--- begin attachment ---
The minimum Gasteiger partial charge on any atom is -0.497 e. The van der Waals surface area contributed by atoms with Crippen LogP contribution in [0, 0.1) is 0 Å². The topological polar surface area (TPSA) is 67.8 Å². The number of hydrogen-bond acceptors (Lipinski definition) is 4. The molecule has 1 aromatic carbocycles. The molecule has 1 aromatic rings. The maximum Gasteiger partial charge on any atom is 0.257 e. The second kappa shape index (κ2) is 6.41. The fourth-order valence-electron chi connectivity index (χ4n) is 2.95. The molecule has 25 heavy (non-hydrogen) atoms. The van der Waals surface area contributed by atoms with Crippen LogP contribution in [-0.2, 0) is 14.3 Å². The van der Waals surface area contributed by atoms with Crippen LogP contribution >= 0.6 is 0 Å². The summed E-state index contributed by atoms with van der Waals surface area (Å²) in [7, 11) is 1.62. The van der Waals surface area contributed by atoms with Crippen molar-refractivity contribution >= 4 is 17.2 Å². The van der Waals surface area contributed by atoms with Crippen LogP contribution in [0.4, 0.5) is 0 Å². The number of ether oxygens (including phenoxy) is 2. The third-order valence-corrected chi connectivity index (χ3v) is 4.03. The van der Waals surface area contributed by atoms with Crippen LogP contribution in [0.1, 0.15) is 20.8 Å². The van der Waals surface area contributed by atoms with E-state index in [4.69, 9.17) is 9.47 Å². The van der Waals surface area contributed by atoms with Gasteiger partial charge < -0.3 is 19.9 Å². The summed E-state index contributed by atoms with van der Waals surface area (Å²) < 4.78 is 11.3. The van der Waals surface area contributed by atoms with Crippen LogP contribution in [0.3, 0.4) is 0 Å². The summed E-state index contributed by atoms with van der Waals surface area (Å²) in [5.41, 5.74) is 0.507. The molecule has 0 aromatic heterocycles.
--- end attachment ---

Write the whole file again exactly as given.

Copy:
The minimum Gasteiger partial charge on any atom is -0.497 e. The van der Waals surface area contributed by atoms with Crippen LogP contribution in [0, 0.1) is 0 Å². The topological polar surface area (TPSA) is 67.8 Å². The number of hydrogen-bond acceptors (Lipinski definition) is 4. The molecule has 1 aromatic carbocycles. The molecule has 1 aromatic rings. The maximum Gasteiger partial charge on any atom is 0.257 e. The second kappa shape index (κ2) is 6.41. The fourth-order valence-electron chi connectivity index (χ4n) is 2.95. The molecule has 25 heavy (non-hydrogen) atoms. The van der Waals surface area contributed by atoms with Crippen LogP contribution in [-0.2, 0) is 14.3 Å². The van der Waals surface area contributed by atoms with Crippen LogP contribution >= 0.6 is 0 Å². The summed E-state index contributed by atoms with van der Waals surface area (Å²) in [7, 11) is 1.62. The van der Waals surface area contributed by atoms with Crippen molar-refractivity contribution >= 4 is 17.2 Å². The van der Waals surface area contributed by atoms with Crippen LogP contribution in [0.4, 0.5) is 0 Å². The number of ether oxygens (including phenoxy) is 2. The third-order valence-corrected chi connectivity index (χ3v) is 4.03. The van der Waals surface area contributed by atoms with Crippen LogP contribution in [0.1, 0.15) is 20.8 Å². The van der Waals surface area contributed by atoms with E-state index in [4.69, 9.17) is 9.47 Å². The van der Waals surface area contributed by atoms with Gasteiger partial charge < -0.3 is 19.9 Å². The summed E-state index contributed by atoms with van der Waals surface area (Å²) < 4.78 is 11.3. The van der Waals surface area contributed by atoms with Crippen LogP contribution in [0.3, 0.4) is 0 Å². The summed E-state index contributed by atoms with van der Waals surface area (Å²) in [5.41, 5.74) is 0.507. The molecule has 0 aromatic heterocycles.